Marta Kauffman was at lunch with the head of Skydance Productions when she found out that Jane Fonda and Lily Tomlin were interested in working in television. She thought the two wanted to work together, and her misunderstanding reunited the "9 to 5" actresses by happy accident. "I called my agent and said, 'Is it true Jane and Lily want to work together?'" Kauffman told The Huffington Post. "She calls me back, I guess 20 minutes later, and said, 'They do now.'" And so, "Grace And Frankie" was born.
Ten or 15 years ago, moving to TV would have been seen as a setback, especially for Fonda. But, as headlines would have us believe, we've entered a sort of TV golden age. Beyond that, there's just not a lot of work for women of a certain age anywhere in the industry.
"How many jobs are there -- full-time jobs -- out there for woman of their age?" Kauffman asked. "Especially in our business. There's just not a lot out there for them."
The discussion around ageism in Hollywood rose up again this week around yet another brilliant "Inside Amy Schumer" sketch. Alongside Tina Fey and Patricia Arquette, Schumer celebrates Julia Louis-Dreyfus' "last f--kable day."
"In every actress's life, the media decides when you finally reach the point that you're not believably f--kable anymore," she explains, over a picnic with cake and wine.
The sketch is mocking in its absurdity -- including a viking funeral -- but hits close to the unfunny reality that women are essentially two ages in Hollywood: young and f--kable or old and not f--kable.
More and more, women are speaking out against this form of ageism and sexism. Kerry Washington, Olivia Wilde, Jessica Chastain, Zoe Saldana and Cate Blanchett are just a few of the actors who have refused to let "aging out" of the industry remain the status quo. As Charlize Theron so poetically put it in a recent interview with W magazine: "Women, in our society, are compartmentalized so that we start to feel like we're cut flowers and after a while we will wilt."
At 58, Kauffman is well aware of this reality. "Even when there are female-led shows, I think they don't get quite the same respect as shows with male leads get," she said. "Look, they won't even make a film if it's about a woman unless you guarantee you get Sandra Bullock or Meryl Streep or whoever. You know, they wouldn't even make it!"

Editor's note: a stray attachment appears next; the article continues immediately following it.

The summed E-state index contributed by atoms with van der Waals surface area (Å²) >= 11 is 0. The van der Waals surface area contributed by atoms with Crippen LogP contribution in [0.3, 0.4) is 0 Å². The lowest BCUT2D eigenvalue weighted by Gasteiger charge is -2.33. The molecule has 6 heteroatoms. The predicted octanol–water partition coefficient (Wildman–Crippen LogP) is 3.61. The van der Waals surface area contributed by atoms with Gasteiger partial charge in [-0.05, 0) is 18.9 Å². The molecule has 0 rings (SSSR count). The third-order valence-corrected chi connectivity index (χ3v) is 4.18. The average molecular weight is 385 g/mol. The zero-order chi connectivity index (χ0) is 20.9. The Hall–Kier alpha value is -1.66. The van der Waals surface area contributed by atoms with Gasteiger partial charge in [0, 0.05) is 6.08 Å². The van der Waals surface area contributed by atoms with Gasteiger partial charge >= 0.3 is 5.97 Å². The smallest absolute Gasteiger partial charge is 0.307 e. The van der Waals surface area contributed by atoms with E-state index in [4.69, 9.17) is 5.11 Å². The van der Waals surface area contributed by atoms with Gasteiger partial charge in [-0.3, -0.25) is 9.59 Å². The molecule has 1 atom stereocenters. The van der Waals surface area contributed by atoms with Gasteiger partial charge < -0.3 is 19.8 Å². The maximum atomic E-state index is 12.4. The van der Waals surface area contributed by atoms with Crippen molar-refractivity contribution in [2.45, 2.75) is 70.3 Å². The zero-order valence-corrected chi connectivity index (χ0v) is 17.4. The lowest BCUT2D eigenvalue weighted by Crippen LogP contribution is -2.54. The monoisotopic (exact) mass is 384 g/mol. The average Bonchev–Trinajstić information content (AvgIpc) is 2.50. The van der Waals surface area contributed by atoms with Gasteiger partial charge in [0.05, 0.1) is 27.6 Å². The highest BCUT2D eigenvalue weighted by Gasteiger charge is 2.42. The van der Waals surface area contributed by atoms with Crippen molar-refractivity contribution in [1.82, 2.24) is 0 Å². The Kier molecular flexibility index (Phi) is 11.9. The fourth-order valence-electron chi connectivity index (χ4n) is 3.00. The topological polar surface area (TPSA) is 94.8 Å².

Streep is aware of the impact of her name, and she's consistently used her influence to start a dialogue. In a 2011 interview with Vogue, Streep recounted that after she turned 40, she was offered three roles as witches in the same year. "Once women passed childbearing age they could only be seen as grotesque on some level," she said.
Streep is now funding a screenwriting lab for women over 40, to combat the lack of their presence in the industry. The program, supervised by the New York Women In Film and Television (NYWIFT) , includes Gina Prince-Bythewood ("Beyond the Lights"), Caroline Kaplan ("Boyhood"), Kristen Smith ("Legally Blonde") and Jessica Bendinger ("Bring It On") among its mentors for the eight screenwriters accepted into the Writer's Lab.
"After decades of ageism and sexism in our culture and in our films, the complex voices of mature women are in danger of being lost entirely," NYWIFT director Terry Lawler said in a statement. "Women must address this inequality by taking ownership of that narrative."
Sketches like Schumer's and comments like Theron's are powerful. Yet, change really comes from powerful women (like Streep) working to make a difference.